The state of Alaska is looking for partners to research a new source of natural gas called methane hydrates.
It could bring in new revenue for the state far down the road, but some environmentalists worry the risk of releasing that much methane is too great.
Methane hydrates are methane gas that’s trapped in ice crystals in the subsurface of the ocean floor and in the permafrost. Tests by the U.S. Geological Survey in 2012 in Alaska showed that the resource existed on the North Slope, but no one has commercially extracted methane hydrates anywhere in the world.
The state’s Director for the Division of Oil and Gas, Bill Barron, says the state and the federal Department of Energy are working together to research the potential in Alaska.
“But that’s why we’re doing these tests. This is very new technology. You can heat it and melt the water and that will liberate the methane,” Barron said. “There is a way to use carbon dioxide to exchange the carbon dioxide for the methane within the ice and liberate the methane and use it for CO2 sequestration.”
Barron says producers can use many of the same types of drills and well casings used in standard oil and gas drilling. But because methane hydrates are stored in the earth in a different way from typical natural gas, they need to research ways to release it safely and without melting the permafrost.
“You’re trying to strike that balance between how much recovery you get with what the impact is,” Barron said. “Right now we don’t think the impact will be at all substantial. We think that just a few degrees may be enough to liberate the methane.”
Meaning that the permafrost column will stay intact. Barron says this theory is based on research and on evidence from wells that have already struck and recovered some methane hydrates.
But Richard Charter says producing methane hydrates could be very risky. Charter is a senior fellow with the Ocean Foundation and has been on the Department of Energy’s methane hydrate advisory committee for 10 years. He says the main risk is a giant blow out that could release significant amounts of methane, a potent greenhouse gas, into the atmosphere.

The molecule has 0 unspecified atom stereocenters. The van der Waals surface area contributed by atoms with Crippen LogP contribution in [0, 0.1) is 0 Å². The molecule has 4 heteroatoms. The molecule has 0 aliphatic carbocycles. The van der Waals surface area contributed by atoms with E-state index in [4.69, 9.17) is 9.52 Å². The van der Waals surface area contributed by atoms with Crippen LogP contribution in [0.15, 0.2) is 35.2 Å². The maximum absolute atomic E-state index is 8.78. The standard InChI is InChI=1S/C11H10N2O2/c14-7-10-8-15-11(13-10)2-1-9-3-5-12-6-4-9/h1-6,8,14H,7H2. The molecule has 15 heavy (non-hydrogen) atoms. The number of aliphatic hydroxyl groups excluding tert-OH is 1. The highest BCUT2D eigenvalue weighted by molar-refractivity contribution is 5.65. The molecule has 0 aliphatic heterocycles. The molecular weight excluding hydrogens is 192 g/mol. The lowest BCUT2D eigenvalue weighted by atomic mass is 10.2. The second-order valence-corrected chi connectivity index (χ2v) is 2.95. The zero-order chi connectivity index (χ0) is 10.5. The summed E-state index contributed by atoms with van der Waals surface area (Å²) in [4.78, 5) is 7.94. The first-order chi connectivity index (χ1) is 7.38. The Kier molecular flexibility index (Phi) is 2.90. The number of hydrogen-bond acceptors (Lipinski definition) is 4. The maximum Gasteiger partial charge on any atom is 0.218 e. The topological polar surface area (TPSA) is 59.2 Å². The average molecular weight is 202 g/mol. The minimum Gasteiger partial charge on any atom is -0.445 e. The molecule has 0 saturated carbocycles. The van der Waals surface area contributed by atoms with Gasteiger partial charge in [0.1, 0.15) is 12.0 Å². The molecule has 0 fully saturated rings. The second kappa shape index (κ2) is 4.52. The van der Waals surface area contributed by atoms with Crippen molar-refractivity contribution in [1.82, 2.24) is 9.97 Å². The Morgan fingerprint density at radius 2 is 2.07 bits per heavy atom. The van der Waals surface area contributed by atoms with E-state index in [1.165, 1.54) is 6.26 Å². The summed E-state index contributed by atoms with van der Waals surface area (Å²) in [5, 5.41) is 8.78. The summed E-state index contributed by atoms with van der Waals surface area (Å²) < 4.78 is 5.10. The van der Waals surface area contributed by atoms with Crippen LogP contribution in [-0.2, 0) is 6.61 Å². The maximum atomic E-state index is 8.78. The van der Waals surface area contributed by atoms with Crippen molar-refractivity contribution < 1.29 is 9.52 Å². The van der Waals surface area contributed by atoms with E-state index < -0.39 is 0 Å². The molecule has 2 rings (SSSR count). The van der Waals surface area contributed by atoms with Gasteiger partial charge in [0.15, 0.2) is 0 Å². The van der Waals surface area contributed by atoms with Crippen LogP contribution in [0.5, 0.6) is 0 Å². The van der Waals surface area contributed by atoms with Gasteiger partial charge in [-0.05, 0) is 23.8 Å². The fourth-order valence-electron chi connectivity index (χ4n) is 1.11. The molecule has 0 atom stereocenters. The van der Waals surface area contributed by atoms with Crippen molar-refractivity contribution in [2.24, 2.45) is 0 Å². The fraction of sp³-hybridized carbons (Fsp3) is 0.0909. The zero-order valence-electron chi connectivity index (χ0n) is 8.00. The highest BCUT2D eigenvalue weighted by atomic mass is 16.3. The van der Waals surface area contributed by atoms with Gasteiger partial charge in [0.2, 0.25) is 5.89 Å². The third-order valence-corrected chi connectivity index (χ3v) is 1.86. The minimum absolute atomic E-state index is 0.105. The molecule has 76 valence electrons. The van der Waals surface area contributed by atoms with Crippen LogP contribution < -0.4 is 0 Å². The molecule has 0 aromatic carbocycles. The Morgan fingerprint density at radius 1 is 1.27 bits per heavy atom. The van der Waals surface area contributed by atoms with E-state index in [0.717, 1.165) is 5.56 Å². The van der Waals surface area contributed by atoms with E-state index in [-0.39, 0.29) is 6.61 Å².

“Are we going to trigger a release that we can’t control of natural gas, particularly in the ocean, that we can’t shut off at a time when global warming is a problem and then further accelerate global warming?” Charter said.
Charter says drilling onshore is safer than offshore, where the risk is triggering a subsea landslide along with a release of methane. But either way, he says it’s different from conventional gas drilling because melting the hydrates leads to geological instability. He says the development of methane hydrates is at the point where researchers and industry players have to get it right.
“With hydrates we’re about where Thomas Edison was when he had his early light bulbs, some of his early light bulbs blew up,” Charter said. “So when you’re in the experimental phase of something with as large a scale of potential risk as hydrate exploitation certainly appears to have, you want to be extra careful because when you are learning is when you can have very large accidents.”
State and federal energy experts will be meeting with industry representatives in Denver on December 11 to see who wants to partner with the government to conduct the research and development work.
Charter says industry interest is based on methane’s potential for being the next big energy resource.
“If you could get a sufficient quantity of it to make it economically exportable, and by export I mean Asia as a market, then all of the sudden it’s a game changer for Alaska,” Charter said.
Methane extracted from hydrates can be transported along with natural gas from conventional sources either in a gas line or as LNG on a tanker.
Japan is the furthest along with methane hydrate research. The country drilled and extracted the resource from an offshore well in March.